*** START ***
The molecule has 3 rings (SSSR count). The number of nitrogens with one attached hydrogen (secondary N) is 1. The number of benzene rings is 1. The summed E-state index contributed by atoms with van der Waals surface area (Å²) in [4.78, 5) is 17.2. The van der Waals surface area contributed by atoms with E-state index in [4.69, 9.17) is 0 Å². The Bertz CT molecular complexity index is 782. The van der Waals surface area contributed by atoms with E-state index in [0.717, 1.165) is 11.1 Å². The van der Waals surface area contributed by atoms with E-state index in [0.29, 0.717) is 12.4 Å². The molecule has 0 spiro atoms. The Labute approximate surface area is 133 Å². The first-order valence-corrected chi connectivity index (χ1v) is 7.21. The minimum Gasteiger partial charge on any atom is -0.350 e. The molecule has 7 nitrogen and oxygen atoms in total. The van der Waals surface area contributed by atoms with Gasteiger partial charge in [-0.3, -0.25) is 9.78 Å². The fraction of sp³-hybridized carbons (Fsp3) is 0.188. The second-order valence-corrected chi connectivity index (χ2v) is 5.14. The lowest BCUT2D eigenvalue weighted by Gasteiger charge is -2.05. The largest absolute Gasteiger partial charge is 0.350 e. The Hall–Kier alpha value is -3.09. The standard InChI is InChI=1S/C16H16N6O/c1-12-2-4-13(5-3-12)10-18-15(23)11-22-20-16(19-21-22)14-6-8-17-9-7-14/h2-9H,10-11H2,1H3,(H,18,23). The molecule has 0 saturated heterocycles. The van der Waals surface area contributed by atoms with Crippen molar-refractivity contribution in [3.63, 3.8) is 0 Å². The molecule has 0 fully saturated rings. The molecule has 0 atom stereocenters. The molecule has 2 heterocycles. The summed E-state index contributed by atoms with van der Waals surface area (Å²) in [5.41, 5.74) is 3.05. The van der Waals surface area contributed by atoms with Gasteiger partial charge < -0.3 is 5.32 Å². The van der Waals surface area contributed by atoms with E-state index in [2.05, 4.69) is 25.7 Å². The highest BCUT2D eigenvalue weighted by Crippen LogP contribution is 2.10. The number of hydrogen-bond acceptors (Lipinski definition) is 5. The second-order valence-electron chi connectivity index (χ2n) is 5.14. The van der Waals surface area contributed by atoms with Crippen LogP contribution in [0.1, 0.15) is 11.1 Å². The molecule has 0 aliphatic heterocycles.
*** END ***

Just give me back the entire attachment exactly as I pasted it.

The molecule has 3 rings (SSSR count). The number of nitrogens with one attached hydrogen (secondary N) is 1. The number of benzene rings is 1. The summed E-state index contributed by atoms with van der Waals surface area (Å²) in [4.78, 5) is 17.2. The van der Waals surface area contributed by atoms with E-state index in [4.69, 9.17) is 0 Å². The Bertz CT molecular complexity index is 782. The van der Waals surface area contributed by atoms with E-state index in [0.717, 1.165) is 11.1 Å². The van der Waals surface area contributed by atoms with E-state index in [0.29, 0.717) is 12.4 Å². The molecule has 0 spiro atoms. The Labute approximate surface area is 133 Å². The first-order valence-corrected chi connectivity index (χ1v) is 7.21. The minimum Gasteiger partial charge on any atom is -0.350 e. The molecule has 7 nitrogen and oxygen atoms in total. The van der Waals surface area contributed by atoms with Gasteiger partial charge in [-0.3, -0.25) is 9.78 Å². The fraction of sp³-hybridized carbons (Fsp3) is 0.188. The second-order valence-corrected chi connectivity index (χ2v) is 5.14. The lowest BCUT2D eigenvalue weighted by Gasteiger charge is -2.05. The largest absolute Gasteiger partial charge is 0.350 e. The Hall–Kier alpha value is -3.09. The standard InChI is InChI=1S/C16H16N6O/c1-12-2-4-13(5-3-12)10-18-15(23)11-22-20-16(19-21-22)14-6-8-17-9-7-14/h2-9H,10-11H2,1H3,(H,18,23). The molecule has 0 saturated heterocycles. The van der Waals surface area contributed by atoms with Crippen molar-refractivity contribution in [3.63, 3.8) is 0 Å². The molecule has 0 fully saturated rings. The molecule has 0 atom stereocenters. The molecule has 2 heterocycles. The summed E-state index contributed by atoms with van der Waals surface area (Å²) in [5.41, 5.74) is 3.05. The van der Waals surface area contributed by atoms with Gasteiger partial charge < -0.3 is 5.32 Å². The van der Waals surface area contributed by atoms with E-state index in [2.05, 4.69) is 25.7 Å². The highest BCUT2D eigenvalue weighted by Crippen LogP contribution is 2.10. The number of hydrogen-bond acceptors (Lipinski definition) is 5. The second-order valence-electron chi connectivity index (χ2n) is 5.14. The van der Waals surface area contributed by atoms with Crippen LogP contribution in [0.1, 0.15) is 11.1 Å². The molecule has 0 aliphatic heterocycles.